38 Ye have heard that it was said, An eye for an eye, and a tooth for a tooth:
    39 but I say unto you, resist not him that is evil: but whosoever smiteth thee on thy right cheek, turn to him the other also.
    40 And if any man would go to law with thee, and take away thy coat, let him have thy cloak also.
    41 And whosoever shall compel thee to go one mile, go with him two.
    42 Give to him that asketh thee, and from him that would borrow of thee turn not thou away.
    43 Ye have heard that it was said, Thou shalt love thy neighbor, and hate thine enemy:
    44 but I say unto you, love your enemies, and pray for them that persecute you;

    God’s anger may – or may not be ‘righteous’ for God. Human anger is almost always vased upon our own pride – or pride for things of Human creation.

    We transpose it sometimes onto God and what we THINK He wants or has decreed is ‘right’ and then feel justified and ‘righteous’ when it is often merely our own rage we are dooing, not God’s Will.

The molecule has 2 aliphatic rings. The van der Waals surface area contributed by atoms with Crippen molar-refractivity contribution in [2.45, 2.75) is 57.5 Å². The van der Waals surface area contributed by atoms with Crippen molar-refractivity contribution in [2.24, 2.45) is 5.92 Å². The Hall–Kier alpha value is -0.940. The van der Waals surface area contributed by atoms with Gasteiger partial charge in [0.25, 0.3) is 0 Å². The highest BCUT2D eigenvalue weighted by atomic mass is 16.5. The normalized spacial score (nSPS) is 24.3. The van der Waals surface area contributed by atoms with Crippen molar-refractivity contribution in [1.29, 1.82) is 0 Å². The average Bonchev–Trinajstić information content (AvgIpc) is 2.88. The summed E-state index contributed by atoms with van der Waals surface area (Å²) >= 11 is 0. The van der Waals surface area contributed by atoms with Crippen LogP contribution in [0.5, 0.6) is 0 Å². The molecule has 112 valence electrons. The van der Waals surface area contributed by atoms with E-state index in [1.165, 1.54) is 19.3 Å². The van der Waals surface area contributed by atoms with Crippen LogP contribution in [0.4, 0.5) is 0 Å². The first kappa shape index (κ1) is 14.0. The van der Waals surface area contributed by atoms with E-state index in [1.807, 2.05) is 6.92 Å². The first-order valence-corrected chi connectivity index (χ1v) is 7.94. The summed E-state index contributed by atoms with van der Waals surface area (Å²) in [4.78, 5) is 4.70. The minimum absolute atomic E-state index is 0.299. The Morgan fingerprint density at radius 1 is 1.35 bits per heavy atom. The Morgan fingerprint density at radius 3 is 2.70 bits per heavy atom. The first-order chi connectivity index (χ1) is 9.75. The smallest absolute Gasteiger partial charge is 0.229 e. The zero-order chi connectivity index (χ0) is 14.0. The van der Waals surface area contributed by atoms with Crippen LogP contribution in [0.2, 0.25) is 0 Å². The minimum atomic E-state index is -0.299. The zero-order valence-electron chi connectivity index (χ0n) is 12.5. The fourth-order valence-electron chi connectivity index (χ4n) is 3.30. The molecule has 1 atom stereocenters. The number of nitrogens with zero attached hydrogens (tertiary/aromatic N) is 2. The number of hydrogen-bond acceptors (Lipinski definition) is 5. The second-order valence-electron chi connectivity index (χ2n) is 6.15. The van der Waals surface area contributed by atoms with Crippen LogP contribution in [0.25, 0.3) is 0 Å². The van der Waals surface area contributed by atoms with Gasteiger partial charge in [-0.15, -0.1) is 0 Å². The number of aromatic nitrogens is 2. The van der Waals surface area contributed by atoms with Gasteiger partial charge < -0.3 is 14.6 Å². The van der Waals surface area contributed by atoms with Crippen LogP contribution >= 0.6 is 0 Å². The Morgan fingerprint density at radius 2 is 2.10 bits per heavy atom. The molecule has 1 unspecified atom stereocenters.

Jesus has shown us how Love conquers all – Love of God gained through TRUE inderstanding and ‘loss’ of our own self.

    Anger lies very deep in us and our anger is HARD to remove from us in some situations. If we cannot control it (and i have never met one who can) then it is best we cast it from us than be condemmned eternally because of it.

    I see much more potential in humans for evil than good because of Anger.

    Love can save us – when we align ours fully with God’s Love for us.


I welcome comments - share the love!

Fill in your details below or click an icon to log in: Logo

You are commenting using your account. Log Out /  Change )

Twitter picture

You are commenting using your Twitter account. Log Out /  Change )

Facebook photo

You are commenting using your Facebook account. Log Out /  Change )

Connecting to %s